This is an update of the original Cochrane review first published in Issue 1, 2003, and previously updated in 2009 and 2012. Chronic pain affects many children, who report severe pain, disability, and distressed mood. Psychological therapies are emerging as effective interventions to treat children with chronic or recurrent pain. This update focuses specifically on psychological therapies delivered face-to-face, adds new randomised controlled trials (RCTs), and additional data from previously included trials.
There were three objectives to this review. First, to determine the effectiveness on clinical outcomes of pain severity, disability, depression, and anxiety of psychological therapy delivered face-to-face for chronic and recurrent pain in children and adolescents compared with active treatment, waiting-list, or standard medical care. Second, to evaluate the impact of psychological therapies on depression and anxiety, which were previously combined as 'mood'. Third, we assessed the risk of bias of the included studies and the quality of outcomes using the GRADE criteria.
Searches were undertaken of CENTRAL, MEDLINE, EMBASE, and PsycINFO. We searched for further RCTs in the references of all identified studies, meta-analyses, and reviews. Trial registry databases were also searched. The date of most recent search was January 2014.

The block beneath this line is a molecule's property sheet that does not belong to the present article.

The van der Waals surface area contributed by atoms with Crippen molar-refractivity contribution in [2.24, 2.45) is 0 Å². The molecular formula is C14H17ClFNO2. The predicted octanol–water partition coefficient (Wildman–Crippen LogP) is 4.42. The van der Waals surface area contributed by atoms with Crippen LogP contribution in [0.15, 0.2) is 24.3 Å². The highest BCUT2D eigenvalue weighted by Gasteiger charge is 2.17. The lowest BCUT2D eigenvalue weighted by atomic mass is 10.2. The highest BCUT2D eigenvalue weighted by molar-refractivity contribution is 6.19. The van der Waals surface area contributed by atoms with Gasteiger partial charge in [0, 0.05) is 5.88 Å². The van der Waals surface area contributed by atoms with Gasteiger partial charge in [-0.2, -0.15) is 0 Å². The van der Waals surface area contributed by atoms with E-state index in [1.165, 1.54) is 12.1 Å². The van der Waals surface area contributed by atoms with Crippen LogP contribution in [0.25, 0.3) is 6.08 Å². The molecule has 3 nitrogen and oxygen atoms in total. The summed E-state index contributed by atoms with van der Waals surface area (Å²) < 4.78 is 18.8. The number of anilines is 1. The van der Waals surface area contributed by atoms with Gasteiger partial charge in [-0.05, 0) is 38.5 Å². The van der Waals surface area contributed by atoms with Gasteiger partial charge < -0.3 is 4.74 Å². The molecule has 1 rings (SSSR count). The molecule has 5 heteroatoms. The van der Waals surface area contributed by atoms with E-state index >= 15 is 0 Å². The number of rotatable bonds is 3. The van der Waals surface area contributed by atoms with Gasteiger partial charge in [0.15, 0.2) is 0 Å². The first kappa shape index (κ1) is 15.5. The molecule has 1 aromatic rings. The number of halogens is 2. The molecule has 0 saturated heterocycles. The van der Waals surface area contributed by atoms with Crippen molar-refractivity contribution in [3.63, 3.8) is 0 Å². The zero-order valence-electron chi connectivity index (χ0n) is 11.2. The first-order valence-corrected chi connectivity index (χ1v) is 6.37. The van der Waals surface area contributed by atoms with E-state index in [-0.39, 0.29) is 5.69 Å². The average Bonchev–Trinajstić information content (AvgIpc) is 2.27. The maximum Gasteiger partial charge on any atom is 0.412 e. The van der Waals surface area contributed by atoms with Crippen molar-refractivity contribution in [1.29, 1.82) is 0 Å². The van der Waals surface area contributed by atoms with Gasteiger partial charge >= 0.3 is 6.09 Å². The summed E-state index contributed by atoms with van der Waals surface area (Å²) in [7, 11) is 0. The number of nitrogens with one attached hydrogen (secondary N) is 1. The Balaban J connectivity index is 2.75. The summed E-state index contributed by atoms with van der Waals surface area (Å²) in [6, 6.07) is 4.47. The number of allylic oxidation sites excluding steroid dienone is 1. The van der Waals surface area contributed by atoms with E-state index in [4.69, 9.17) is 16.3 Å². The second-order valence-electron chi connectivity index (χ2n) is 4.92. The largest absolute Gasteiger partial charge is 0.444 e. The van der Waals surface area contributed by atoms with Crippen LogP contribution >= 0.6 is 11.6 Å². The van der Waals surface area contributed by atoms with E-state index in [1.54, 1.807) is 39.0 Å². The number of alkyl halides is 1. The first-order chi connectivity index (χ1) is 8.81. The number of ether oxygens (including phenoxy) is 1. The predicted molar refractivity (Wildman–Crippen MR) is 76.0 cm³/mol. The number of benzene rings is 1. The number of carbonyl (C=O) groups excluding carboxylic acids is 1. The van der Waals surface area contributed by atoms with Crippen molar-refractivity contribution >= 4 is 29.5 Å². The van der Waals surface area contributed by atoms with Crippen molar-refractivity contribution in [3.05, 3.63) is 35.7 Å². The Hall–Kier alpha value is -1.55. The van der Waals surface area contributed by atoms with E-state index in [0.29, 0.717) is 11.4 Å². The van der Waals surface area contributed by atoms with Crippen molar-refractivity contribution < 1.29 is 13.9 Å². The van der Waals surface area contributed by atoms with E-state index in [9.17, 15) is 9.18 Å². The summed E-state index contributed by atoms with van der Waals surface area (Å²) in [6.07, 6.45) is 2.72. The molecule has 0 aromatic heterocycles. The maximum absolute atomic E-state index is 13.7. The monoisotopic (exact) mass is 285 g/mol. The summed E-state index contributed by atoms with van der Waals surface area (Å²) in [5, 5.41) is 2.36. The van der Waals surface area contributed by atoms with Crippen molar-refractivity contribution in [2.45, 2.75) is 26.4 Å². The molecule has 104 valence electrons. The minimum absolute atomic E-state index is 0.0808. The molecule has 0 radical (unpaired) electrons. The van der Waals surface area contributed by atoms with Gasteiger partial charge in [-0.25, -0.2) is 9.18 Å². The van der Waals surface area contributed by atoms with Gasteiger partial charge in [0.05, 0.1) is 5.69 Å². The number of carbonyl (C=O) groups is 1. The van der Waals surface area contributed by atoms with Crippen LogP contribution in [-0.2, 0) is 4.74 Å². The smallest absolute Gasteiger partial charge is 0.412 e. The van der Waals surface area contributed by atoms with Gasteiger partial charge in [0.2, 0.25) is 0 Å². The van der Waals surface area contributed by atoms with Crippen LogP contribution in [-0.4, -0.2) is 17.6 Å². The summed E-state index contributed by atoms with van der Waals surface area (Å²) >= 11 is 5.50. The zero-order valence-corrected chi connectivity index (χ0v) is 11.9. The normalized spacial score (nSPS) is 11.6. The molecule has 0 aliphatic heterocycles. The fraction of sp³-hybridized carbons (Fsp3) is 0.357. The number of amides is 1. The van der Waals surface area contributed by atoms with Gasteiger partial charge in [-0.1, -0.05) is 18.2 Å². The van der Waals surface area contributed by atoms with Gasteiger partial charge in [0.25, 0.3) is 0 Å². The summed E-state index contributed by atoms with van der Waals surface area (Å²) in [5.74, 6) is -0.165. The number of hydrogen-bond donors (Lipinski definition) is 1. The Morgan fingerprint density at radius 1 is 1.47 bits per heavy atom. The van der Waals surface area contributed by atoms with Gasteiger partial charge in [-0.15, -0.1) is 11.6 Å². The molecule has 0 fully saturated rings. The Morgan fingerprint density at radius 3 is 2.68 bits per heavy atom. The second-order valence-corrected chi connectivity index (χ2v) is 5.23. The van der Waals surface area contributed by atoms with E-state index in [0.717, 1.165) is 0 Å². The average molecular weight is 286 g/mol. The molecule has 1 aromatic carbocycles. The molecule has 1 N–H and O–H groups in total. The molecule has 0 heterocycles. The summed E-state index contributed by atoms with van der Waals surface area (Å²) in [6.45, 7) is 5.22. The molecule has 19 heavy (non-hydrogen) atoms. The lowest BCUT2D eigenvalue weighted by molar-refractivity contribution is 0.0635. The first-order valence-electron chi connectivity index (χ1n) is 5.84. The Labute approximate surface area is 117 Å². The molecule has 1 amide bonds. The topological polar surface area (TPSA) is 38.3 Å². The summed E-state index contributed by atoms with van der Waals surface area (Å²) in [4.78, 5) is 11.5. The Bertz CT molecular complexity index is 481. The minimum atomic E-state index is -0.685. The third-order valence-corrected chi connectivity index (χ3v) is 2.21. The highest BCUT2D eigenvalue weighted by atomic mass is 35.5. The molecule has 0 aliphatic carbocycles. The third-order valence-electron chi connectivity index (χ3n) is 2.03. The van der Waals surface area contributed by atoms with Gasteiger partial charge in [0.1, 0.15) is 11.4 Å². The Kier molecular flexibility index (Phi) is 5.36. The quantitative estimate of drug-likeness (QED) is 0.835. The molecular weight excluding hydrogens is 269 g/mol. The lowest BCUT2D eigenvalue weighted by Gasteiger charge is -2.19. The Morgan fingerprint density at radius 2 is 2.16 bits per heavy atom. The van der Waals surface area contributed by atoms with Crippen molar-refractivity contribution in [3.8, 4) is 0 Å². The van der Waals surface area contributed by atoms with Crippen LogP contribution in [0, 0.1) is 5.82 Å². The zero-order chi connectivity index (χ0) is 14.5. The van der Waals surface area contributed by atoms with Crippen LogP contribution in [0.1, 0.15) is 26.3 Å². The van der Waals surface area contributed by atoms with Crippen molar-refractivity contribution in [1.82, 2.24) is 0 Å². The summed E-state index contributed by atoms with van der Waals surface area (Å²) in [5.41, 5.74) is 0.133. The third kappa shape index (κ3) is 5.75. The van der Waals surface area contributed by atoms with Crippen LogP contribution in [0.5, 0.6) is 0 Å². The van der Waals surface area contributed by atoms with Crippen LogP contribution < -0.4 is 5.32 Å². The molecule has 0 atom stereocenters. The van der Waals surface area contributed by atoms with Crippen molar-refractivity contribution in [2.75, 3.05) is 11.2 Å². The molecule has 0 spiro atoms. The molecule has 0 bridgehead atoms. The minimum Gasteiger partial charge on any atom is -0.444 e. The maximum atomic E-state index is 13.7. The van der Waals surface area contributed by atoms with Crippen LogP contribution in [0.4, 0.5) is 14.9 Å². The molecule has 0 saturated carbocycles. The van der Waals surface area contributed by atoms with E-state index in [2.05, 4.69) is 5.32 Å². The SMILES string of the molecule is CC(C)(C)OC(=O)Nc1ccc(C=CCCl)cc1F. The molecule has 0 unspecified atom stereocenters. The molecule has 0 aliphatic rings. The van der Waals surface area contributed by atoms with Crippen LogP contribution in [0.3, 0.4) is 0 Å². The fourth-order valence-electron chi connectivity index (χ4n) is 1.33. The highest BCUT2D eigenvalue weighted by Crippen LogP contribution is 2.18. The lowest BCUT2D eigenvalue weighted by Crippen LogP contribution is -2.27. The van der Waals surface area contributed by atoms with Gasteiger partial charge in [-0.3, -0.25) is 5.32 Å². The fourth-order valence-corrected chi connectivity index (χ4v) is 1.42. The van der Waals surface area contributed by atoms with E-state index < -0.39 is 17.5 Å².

RCTs with at least 10 participants in each arm post-treatment comparing psychological therapies with active treatment, standard medical care, or waiting-list control for children or adolescents with episodic, recurrent or persistent pain were eligible for inclusion. Only trials conducted in person (face-to-face) were considered. Studies that delivered treatment remotely were excluded from this update.
DATA COLLECTION AND ANALYSIS:
All included studies were analysed and the quality of outcomes were assessed. All treatments were combined into one class, psychological treatments. Pain conditions were split into headache and non-headache. Both conditions were assessed on four outcomes: pain, disability, depression, and anxiety. Data were extracted at two time points; post-treatment (immediately or the earliest data available following end of treatment) and at follow-up (between three and 12 months post-treatment).